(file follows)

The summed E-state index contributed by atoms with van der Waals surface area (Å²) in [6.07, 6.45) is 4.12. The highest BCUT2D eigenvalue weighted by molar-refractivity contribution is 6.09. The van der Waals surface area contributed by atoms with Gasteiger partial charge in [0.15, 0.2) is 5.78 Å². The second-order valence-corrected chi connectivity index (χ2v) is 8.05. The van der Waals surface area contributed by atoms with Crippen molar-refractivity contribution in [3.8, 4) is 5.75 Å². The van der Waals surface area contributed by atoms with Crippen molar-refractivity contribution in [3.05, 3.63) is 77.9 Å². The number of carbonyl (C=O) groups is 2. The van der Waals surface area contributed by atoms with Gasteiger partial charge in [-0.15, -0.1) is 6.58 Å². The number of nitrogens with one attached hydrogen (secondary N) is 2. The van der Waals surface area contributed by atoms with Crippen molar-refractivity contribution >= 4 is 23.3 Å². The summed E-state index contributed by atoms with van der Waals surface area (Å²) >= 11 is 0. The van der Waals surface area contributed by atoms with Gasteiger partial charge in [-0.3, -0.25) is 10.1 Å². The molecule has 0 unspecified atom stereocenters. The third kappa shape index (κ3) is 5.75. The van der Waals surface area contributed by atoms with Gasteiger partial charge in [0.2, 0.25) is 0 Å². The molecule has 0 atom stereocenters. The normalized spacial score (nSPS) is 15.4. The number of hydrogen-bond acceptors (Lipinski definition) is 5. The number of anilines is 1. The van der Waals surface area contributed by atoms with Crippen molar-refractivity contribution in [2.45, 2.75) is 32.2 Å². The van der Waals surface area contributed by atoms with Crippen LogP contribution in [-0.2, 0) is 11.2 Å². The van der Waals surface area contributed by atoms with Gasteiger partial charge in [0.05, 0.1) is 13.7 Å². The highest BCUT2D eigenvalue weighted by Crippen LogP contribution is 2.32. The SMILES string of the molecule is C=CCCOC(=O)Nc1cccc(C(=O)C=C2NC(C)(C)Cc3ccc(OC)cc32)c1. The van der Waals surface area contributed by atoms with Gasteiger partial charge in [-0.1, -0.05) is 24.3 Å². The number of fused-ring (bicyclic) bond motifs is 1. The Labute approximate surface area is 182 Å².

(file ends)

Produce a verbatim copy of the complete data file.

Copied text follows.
The summed E-state index contributed by atoms with van der Waals surface area (Å²) in [6.07, 6.45) is 4.12. The highest BCUT2D eigenvalue weighted by molar-refractivity contribution is 6.09. The van der Waals surface area contributed by atoms with Gasteiger partial charge in [0.15, 0.2) is 5.78 Å². The second-order valence-corrected chi connectivity index (χ2v) is 8.05. The van der Waals surface area contributed by atoms with Crippen molar-refractivity contribution in [3.8, 4) is 5.75 Å². The van der Waals surface area contributed by atoms with Crippen molar-refractivity contribution in [3.05, 3.63) is 77.9 Å². The number of carbonyl (C=O) groups is 2. The van der Waals surface area contributed by atoms with Gasteiger partial charge in [-0.15, -0.1) is 6.58 Å². The number of nitrogens with one attached hydrogen (secondary N) is 2. The van der Waals surface area contributed by atoms with Crippen molar-refractivity contribution >= 4 is 23.3 Å². The summed E-state index contributed by atoms with van der Waals surface area (Å²) >= 11 is 0. The van der Waals surface area contributed by atoms with Gasteiger partial charge in [-0.3, -0.25) is 10.1 Å². The molecule has 0 unspecified atom stereocenters. The third kappa shape index (κ3) is 5.75. The van der Waals surface area contributed by atoms with Gasteiger partial charge in [0.2, 0.25) is 0 Å². The molecule has 0 atom stereocenters. The normalized spacial score (nSPS) is 15.4. The number of hydrogen-bond acceptors (Lipinski definition) is 5. The number of anilines is 1. The van der Waals surface area contributed by atoms with Crippen molar-refractivity contribution in [2.45, 2.75) is 32.2 Å². The van der Waals surface area contributed by atoms with Crippen LogP contribution in [-0.2, 0) is 11.2 Å². The van der Waals surface area contributed by atoms with Gasteiger partial charge in [0.05, 0.1) is 13.7 Å². The highest BCUT2D eigenvalue weighted by Crippen LogP contribution is 2.32. The SMILES string of the molecule is C=CCCOC(=O)Nc1cccc(C(=O)C=C2NC(C)(C)Cc3ccc(OC)cc32)c1. The van der Waals surface area contributed by atoms with Gasteiger partial charge in [-0.1, -0.05) is 24.3 Å². The number of fused-ring (bicyclic) bond motifs is 1. The Labute approximate surface area is 182 Å².